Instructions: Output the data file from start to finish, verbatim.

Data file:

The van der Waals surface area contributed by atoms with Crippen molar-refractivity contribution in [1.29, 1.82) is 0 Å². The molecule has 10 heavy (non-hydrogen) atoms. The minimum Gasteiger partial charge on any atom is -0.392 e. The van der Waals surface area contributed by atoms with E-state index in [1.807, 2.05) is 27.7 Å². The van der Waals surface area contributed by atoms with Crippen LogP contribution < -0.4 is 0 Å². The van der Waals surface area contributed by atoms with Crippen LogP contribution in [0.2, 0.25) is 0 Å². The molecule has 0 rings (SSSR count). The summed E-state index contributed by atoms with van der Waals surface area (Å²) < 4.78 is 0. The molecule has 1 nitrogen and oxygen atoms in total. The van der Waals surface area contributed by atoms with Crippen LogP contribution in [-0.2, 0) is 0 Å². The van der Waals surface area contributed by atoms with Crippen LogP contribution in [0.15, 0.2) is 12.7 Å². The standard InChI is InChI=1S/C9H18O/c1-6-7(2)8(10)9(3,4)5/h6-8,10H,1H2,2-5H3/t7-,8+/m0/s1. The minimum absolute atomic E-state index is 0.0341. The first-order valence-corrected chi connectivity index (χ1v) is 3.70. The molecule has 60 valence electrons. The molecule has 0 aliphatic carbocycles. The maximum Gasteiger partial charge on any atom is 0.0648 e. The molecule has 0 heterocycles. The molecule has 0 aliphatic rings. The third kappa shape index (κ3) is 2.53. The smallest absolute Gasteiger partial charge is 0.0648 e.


The van der Waals surface area contributed by atoms with Crippen molar-refractivity contribution in [1.29, 1.82) is 0 Å². The molecule has 10 heavy (non-hydrogen) atoms. The minimum Gasteiger partial charge on any atom is -0.392 e. The van der Waals surface area contributed by atoms with E-state index in [1.807, 2.05) is 27.7 Å². The van der Waals surface area contributed by atoms with Crippen LogP contribution < -0.4 is 0 Å². The van der Waals surface area contributed by atoms with Crippen LogP contribution in [0.2, 0.25) is 0 Å². The molecule has 0 rings (SSSR count). The summed E-state index contributed by atoms with van der Waals surface area (Å²) < 4.78 is 0. The molecule has 1 nitrogen and oxygen atoms in total. The van der Waals surface area contributed by atoms with Crippen LogP contribution in [-0.2, 0) is 0 Å². The van der Waals surface area contributed by atoms with Crippen LogP contribution in [0.15, 0.2) is 12.7 Å². The standard InChI is InChI=1S/C9H18O/c1-6-7(2)8(10)9(3,4)5/h6-8,10H,1H2,2-5H3/t7-,8+/m0/s1. The minimum absolute atomic E-state index is 0.0341. The first-order valence-corrected chi connectivity index (χ1v) is 3.70. The molecule has 60 valence electrons. The molecule has 0 aliphatic carbocycles. The maximum Gasteiger partial charge on any atom is 0.0648 e. The molecule has 0 heterocycles. The molecule has 0 aliphatic rings. The third kappa shape index (κ3) is 2.53. The smallest absolute Gasteiger partial charge is 0.0648 e.